04/05/2011

Conference Shows How Public Employees Are Fighting Back

Share This
Print

The insidious attacks on the affordability of government programs and services, combined with the assault on public employees' collective bargaining rights and compensation, dominated the agenda at the joint conference of AFT Public Employees and AFT Healthcare.

A chorus of speakers at the March 31-April 2 gathering in Las Vegas shared a universal message: The attacks against public employees in Florida, Indiana, Michigan, New Hampshire, Ohio and Wisconsin, to name a few, are fundamentally an attack on all working families—unionized and nonunionized. The attacks aren't driven by what's best for the common good of the nation but what's good for corporations and the super wealthy. Their agenda is driven by an ideology that is anti-government, anti-regulation, anti-workers' rights. And their pockets are deep.

"Working people's aspirations for a middle-class lifestyle are what is at stake," AFT president Randi Weingarten told the more than 325 participants from two dozen states, the District of Columbia and Guam in a video message aired during the opening session. "Our challenge is to take this moment and turn it into a movement. Remember, this a marathon—not a sprint."

Turning the moment into a movement is key, said AFT executive vice president Lorretta Johnson. At this moment, she explained, the question is not what is the union going to do about it? Rather, the question is: What are you going to do about it? Each union member makes the difference. And "it is absolutely essential that we reconnect with our communities," because some people think they don't need a union—they think their bosses are going to give them a 40-hour workweek and health insurance.

The theme of the conference, "Making a Difference Every Day," spoke both to the work of public employees and healthcare workers as well as to what union members need to do to counter the attacks on working families. "This is the fight of our lives, and as Randi has said so forcefully, so many times, 'failure is not an option,' " said Bruce Ludwig, chair of the AFT Public Employees program and policy council and business manager of the Alaska Public Employees Association.

Special guest John Nichols, associate editor of the Capital Times in Madison, Wis., and Washington correspondent for The Nation, said the political class, including some Democrats, has said the nation is in a post-unionized era, "which has been fundamentally unproven in the last two months."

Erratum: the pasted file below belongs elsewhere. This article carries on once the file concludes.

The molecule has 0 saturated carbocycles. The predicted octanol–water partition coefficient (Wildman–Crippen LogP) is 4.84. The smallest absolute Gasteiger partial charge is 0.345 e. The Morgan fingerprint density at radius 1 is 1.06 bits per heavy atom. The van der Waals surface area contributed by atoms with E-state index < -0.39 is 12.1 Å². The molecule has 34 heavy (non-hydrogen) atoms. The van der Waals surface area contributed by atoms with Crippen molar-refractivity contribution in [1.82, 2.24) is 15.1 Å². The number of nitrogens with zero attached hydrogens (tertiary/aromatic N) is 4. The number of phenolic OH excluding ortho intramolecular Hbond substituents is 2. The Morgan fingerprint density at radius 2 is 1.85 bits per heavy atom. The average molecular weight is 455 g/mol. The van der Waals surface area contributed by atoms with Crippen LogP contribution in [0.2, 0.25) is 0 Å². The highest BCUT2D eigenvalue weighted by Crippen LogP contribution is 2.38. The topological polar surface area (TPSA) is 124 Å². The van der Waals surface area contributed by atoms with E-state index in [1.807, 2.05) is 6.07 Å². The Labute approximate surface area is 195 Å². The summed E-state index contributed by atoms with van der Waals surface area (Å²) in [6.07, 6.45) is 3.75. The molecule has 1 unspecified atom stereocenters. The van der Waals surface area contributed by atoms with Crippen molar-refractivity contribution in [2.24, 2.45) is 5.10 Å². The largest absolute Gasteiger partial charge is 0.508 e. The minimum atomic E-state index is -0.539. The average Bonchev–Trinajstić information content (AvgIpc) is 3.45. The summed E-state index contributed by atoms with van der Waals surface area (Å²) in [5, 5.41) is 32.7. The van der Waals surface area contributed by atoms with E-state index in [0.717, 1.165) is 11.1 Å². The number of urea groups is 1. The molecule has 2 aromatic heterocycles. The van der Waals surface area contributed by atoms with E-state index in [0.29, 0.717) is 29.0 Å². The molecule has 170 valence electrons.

Unions, Nichols said at a joint luncheon April 1, "dare to defend the quality of public service and public education, and that is what terrified Scott Walker and the Republicans." The lesson all union members should learn from Wisconsin, he said, is: Keep coming.

"You keep coming; and even if they tell you that you are losing, you don't listen to them," said Nichols. This is a movement not of Wisconsin, not of Ohio, not of Michigan, not of New Jersey, but of this whole country, he added. "It's a movement where we are going to surprise all those folks who said we were finished."

Union organizer and labor lawyer Mark Richard, president of United Faculty of Miami-Dade College, gave the group of leaders, members and affiliate staff their marching orders at the closing session April 2. First, he said, business as usual is not good enough anymore. Second, we have to look at our union as one organism. Third, we cannot make this a union fight because it is not. "It is a civil rights fight." Fourth, we must stand up for those we serve. Fifth, you need to make a covenant with yourself—a "promise to yourself that you are never giving up. Then, they can't beat us."

If the labor movement is dead—as some elected officials, political operatives and talking heads assert—why, Richard asked, have they chosen to attack this group that represents maybe 14 percent of the population? Because "we have people, power and resources, and we tend to be one of the few groups that will fight for justice." The corporate power wants to write unlimited checks in the electoral process, he said. "Move us out of the way, and they are running to the goal line."

Patrick Bresette of Public Works: The Demos Center for the Public Sector conducted a pre-conference workshop March 31 on "Making the Case for Public Services and Public Workers." The center's research reveals that most people have a blurry sense of government, and when they do think of government, they think of politics, Bresette said. "If politics is the dominant image,” it’s essential that we help people "remember the mission of government—it is the place where we are supposed to protect the public interests," including the common good and community well-being, he said.

An entire plenary session on April 1 was devoted to Wisconsin with speakers recounting their experiences in the state Capitol and in the community from the day Gov. Scott Walker released his budget repair bill in February gutting collective bargaining for more than 200,000 Wisconsinites.

The big news of the day: The first recall petition against a Republican senator was filed. The room broke out into thunderous applause. Within four weeks, volunteers had collected more than 20,000 signatures to file the recall petition against Sen. Dan Kapanke, said Scott Spector, government relations director for AFT-Wisconsin. Kapanke of La Crosse, Spector noted, had been endorsed by the state federation in the last election because of his support for collective bargaining rights for University of Wisconsin system faculty and staff; but the senator later moved in lockstep with Walker. Spector said another recall petition for a second state Senate Republican would likely be filed the week of April 4.

In a nod to the Wisconsin delegation, AFT executive vice president Johnson said: "You have set the goal for all our states in crisis." [Kathy Nicholson]

April 5, 2011